Peer-to-Peer Guide

Why Peer-to-Peer?

A secure Peer-to-peer infrastructure means that users get each other’s messages faster than with regular server polling while simultaneously reducing your server’s load. After you’ve connected users in a BlueCam private room, sending data in real time between the users is as easy as calling: sendMessage. BlueCam takes care of delivering messages and prioritizes to use the fastest method, WebRTC, but for robustness will fall back proxying the data through your web server to ensure all messages are delivered. Video and audio chat in BlueCam is always directly peer-to-peer meaning your video chat apps can scale massively.

Sending Data With onMessage(type, data)

sendMessage takes two parameters: type(string) and data (string or object) and passes this to the other client:
Javascript
sendMessage("changedDrawing", {"circles":[], "rectangles":[], "triangles":[], "bgColor":"blue"});
sendMessage("shareLink", "https://YoureFree.com");

Message Handling

When calling JoinRoom in Javascript the initiate video chat, the onMessage option allows the developer to install custom handlers. You'll usually want to handle messages according to their type property
Javascript
JoinRoom({
	localVideo:'localVideo',
	remoteVideo:'remoteVideo',
	roomName:roomName,
	userId:userId,
	muteAudioBtn:$('#muteAudioBtn'),
	muteVideoBtn:$('#muteVideoBtn'),
	callBtn:$(".callPeerBtn"),
	onMessage: function(type, data) {
		if(type == "sharedLink") {
			//Custom message handlers for peer-to-peer communication
			alert("A link was shared with you to: " + data);
		}
	},
	signalMethod:signalingType,
	pubnubSubscribeKey:pubnubSubscribeKey,
	pubnubPublishKey:pubnubPublishKey,
	roomNotFoundCallback: function() {
		
	}
});
Remember: The onMessage code is run on the browser of the recipient of the message.

Why Does Peer-to-Peer Matter

Like the Chess Grandmaster, the Web Developing Guru knows that they need to protect their server (The King) at all costs. This means utilizing resources as efficiently as possible to account for as much scaling as could be necessary. It is important to ask yourself how you would handle a thousand users, a ten thousand users or even a millions users should they all try to access your site at the same time. If you need to perform a significant amount of computational work to service each user, it is usually necessay to scale horizontally (add more servers) and ideally do so when still in the design phase so the whole system doesn't need to be rewritten right when your system is succeeding at achieving critical mass.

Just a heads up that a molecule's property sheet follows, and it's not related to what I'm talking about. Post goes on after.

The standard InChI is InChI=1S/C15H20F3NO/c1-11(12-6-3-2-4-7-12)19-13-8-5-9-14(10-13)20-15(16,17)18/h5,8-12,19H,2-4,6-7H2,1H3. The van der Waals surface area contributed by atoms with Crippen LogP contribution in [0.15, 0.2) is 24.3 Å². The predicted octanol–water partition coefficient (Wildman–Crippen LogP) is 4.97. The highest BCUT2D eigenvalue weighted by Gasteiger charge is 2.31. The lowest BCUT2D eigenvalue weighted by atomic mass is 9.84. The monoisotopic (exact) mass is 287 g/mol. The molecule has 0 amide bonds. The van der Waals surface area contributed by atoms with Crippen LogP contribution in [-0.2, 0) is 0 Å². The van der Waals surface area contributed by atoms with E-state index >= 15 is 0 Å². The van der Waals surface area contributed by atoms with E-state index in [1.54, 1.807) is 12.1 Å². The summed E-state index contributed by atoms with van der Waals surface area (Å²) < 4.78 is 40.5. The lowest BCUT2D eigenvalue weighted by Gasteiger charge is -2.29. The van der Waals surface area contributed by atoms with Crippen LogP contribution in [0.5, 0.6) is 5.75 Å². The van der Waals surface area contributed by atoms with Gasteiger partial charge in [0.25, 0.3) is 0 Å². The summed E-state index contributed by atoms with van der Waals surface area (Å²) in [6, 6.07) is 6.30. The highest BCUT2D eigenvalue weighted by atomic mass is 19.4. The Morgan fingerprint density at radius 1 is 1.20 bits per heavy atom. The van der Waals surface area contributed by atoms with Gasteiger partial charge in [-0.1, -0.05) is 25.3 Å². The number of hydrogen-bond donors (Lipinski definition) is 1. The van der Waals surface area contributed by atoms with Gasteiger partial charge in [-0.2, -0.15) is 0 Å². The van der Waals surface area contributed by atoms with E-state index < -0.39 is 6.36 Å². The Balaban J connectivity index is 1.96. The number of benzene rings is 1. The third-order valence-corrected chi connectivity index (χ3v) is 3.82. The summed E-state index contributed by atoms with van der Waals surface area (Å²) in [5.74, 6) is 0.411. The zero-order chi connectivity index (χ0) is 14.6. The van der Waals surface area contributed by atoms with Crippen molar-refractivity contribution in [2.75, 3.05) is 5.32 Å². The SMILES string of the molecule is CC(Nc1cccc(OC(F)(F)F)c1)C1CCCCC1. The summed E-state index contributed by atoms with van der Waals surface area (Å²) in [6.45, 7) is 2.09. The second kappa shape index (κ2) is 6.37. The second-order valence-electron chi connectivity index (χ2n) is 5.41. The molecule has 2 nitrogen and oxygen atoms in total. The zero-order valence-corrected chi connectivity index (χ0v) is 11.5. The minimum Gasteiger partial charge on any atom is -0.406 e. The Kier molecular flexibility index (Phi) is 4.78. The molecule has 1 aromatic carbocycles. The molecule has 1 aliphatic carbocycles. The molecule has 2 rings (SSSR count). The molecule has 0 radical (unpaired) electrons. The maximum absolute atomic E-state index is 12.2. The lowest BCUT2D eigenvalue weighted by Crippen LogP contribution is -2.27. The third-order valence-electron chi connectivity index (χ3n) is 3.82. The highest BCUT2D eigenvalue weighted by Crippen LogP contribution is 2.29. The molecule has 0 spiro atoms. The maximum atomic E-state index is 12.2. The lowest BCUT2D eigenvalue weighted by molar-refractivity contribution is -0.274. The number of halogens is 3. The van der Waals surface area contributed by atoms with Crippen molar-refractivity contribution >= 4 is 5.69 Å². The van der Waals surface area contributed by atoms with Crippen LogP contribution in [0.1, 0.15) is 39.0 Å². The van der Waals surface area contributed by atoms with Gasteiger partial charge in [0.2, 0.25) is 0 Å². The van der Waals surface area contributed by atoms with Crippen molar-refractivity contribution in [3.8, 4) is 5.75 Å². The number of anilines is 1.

Shuttling heavy data(video/ audio/ text) between the users via your server(s) is expensive on your computational and network resources leaving less power to handle other system aspects.
Peer-to-Peer helps with protecting your server in various ways. Right off the bat, WebRTC RTCPeerConnection does all of the heavy lifting of securly exchanging user data without your server's involvement. This is a tremenous accomplishment in and of iteself.
It's also important to think about the path and distance that data has to travel on its path between two users in chat. Imagine your server is in Dallas, TX and two of your customers would like to video chat. User A is located in Dubai, United Arab Emirates and User B in Abu Dhabi. If we had to shuttle the data back and forth via our server, the data would travel in a path like so:
Peer-to-Peer reduces the distance tremendously, allowing for must faster, higher definition video/ audio chat and data exchange.